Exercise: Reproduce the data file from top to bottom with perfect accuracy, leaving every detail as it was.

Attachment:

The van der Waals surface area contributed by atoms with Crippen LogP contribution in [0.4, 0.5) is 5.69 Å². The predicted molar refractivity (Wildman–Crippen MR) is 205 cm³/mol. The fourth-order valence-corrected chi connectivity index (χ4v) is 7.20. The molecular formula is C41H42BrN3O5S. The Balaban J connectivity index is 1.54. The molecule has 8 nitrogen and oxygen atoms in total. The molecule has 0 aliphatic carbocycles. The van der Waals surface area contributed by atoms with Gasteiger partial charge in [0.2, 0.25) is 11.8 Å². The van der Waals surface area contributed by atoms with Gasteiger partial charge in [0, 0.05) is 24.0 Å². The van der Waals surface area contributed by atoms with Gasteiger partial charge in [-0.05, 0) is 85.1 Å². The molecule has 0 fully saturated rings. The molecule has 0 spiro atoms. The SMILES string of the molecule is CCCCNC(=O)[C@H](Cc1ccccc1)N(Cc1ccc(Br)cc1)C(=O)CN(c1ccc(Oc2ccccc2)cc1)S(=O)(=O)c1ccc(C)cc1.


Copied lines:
The van der Waals surface area contributed by atoms with Crippen LogP contribution in [0.4, 0.5) is 5.69 Å². The predicted molar refractivity (Wildman–Crippen MR) is 205 cm³/mol. The fourth-order valence-corrected chi connectivity index (χ4v) is 7.20. The molecular formula is C41H42BrN3O5S. The Balaban J connectivity index is 1.54. The molecule has 8 nitrogen and oxygen atoms in total. The molecule has 0 aliphatic carbocycles. The van der Waals surface area contributed by atoms with Gasteiger partial charge in [0.2, 0.25) is 11.8 Å². The van der Waals surface area contributed by atoms with Gasteiger partial charge in [0, 0.05) is 24.0 Å². The van der Waals surface area contributed by atoms with Gasteiger partial charge in [-0.05, 0) is 85.1 Å². The molecule has 0 fully saturated rings. The molecule has 0 spiro atoms. The SMILES string of the molecule is CCCCNC(=O)[C@H](Cc1ccccc1)N(Cc1ccc(Br)cc1)C(=O)CN(c1ccc(Oc2ccccc2)cc1)S(=O)(=O)c1ccc(C)cc1.